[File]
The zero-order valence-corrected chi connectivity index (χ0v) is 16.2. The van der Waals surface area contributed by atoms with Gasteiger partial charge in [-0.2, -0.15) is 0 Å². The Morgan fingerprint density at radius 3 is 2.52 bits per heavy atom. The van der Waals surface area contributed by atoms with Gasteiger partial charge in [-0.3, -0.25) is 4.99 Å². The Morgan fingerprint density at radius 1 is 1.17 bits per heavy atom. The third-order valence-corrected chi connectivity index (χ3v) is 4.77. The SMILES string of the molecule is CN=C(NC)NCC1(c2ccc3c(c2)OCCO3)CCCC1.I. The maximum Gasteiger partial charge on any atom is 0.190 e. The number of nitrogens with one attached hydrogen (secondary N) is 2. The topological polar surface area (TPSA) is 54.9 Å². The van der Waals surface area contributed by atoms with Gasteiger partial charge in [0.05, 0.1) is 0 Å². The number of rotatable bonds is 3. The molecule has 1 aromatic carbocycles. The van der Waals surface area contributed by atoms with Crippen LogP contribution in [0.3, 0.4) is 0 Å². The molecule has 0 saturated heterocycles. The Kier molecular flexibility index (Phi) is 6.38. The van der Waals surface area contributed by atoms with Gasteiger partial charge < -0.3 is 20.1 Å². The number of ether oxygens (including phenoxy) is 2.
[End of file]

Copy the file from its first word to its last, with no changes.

The zero-order valence-corrected chi connectivity index (χ0v) is 16.2. The van der Waals surface area contributed by atoms with Gasteiger partial charge in [-0.2, -0.15) is 0 Å². The Morgan fingerprint density at radius 3 is 2.52 bits per heavy atom. The van der Waals surface area contributed by atoms with Gasteiger partial charge in [-0.3, -0.25) is 4.99 Å². The Morgan fingerprint density at radius 1 is 1.17 bits per heavy atom. The third-order valence-corrected chi connectivity index (χ3v) is 4.77. The SMILES string of the molecule is CN=C(NC)NCC1(c2ccc3c(c2)OCCO3)CCCC1.I. The maximum Gasteiger partial charge on any atom is 0.190 e. The number of nitrogens with one attached hydrogen (secondary N) is 2. The topological polar surface area (TPSA) is 54.9 Å². The van der Waals surface area contributed by atoms with Gasteiger partial charge in [0.05, 0.1) is 0 Å². The number of rotatable bonds is 3. The molecule has 1 aromatic carbocycles. The van der Waals surface area contributed by atoms with Crippen LogP contribution in [0.3, 0.4) is 0 Å². The molecule has 0 saturated heterocycles. The Kier molecular flexibility index (Phi) is 6.38. The van der Waals surface area contributed by atoms with Gasteiger partial charge < -0.3 is 20.1 Å². The number of ether oxygens (including phenoxy) is 2.